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Mechanical spinal pain.

December 15, 2020

Low back pain (LBP) affects 60-80% of people throughout their lifetime. It is one of the most common reasons to visit a GP or an allied health professional.

Low back pain is usually categorized in 3 subtypes: acute, sub-acute and chronic low back pain. This subdivision is based on the duration of the back pain. Acute low back pain is an episode of low back pain for less than 6 weeks, sub-acute low back pain between 6 and 12 weeks and chronic low back pain for 12 weeks or more.

A common cause of low back pain is mechanical back pain. Mechanical low back pain is described as defined as pain secondary to overuse of a normal anatomic structure (muscle strain) or pain secondary to injury or deformity of an anatomic structure. Any innervated structure in the lumbar spine can cause symptoms of low back pain including muscles, ligaments, nerve roots, facet joints etc and often, in 90% of low back pain case, the source of pain cannot be attributed to one specific structure.

Low back pain can be caused by:

  • Traumatic injury (very rare)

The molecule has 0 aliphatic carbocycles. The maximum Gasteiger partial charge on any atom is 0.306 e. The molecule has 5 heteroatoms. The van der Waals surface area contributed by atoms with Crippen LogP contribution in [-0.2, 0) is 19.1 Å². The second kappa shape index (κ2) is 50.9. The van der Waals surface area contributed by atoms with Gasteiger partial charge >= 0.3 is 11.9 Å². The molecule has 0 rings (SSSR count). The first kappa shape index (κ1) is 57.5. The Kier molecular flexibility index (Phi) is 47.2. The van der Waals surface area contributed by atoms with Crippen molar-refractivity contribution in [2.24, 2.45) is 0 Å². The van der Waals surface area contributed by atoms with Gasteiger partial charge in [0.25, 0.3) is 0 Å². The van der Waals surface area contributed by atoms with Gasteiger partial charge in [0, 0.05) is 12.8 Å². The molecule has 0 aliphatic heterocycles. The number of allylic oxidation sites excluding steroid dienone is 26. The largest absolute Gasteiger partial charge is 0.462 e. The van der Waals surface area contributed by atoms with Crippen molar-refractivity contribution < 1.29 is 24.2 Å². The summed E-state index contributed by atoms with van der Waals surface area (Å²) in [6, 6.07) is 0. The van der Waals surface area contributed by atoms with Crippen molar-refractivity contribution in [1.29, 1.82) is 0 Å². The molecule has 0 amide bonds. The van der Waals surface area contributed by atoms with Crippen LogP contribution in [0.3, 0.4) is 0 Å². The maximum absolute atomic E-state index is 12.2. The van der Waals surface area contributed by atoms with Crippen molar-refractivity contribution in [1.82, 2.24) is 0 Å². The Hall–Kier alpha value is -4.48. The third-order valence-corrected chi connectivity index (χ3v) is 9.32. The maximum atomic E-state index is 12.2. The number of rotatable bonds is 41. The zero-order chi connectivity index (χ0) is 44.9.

• Lumbar sprain or strain caused by repetitive or acute strain of the lumbar muscles, ligaments and joints such as when lifting heavy object
  • Postural strain such as sitting in a chair for prolonged periods of time which leads to repetitive overload on the spinal     structures.

While most people believe that a scan will help to identify the cause of their back pain, research has shown shows are only needed when a serious condition is suspected. Luckily, these serious conditions are rare and account for approximately 1% of all back pain worldwide.

Most people with mechanical back pain experience pain primarily in the lower back. The pain may radiate to the buttocks and thighs. Many people may also experience muscle spasms with mechanical back pain. The symptoms of mechanical back pain are generally more noticeable with bending forward or when lifting heavy objects. Fortunately, the prognosis for low back pain is excellent with over 90% of individuals recovering within 5-6 weeks.

If you are experiencing low back pain, research has shown that a combination of manual therapy which consists of deep tissue massage, joint mobilisations, dry needling and exercise therapy has been found to be effective at reducing pain and improving function. It is important to keep active and return to your usual activities gradually, including work and hobbies as this is important in aiding recovery. While you may feel relief from rest initially, prolonged rest is unhelpful, and is associated with higher levels of pain, greater disability, and longer absence from work.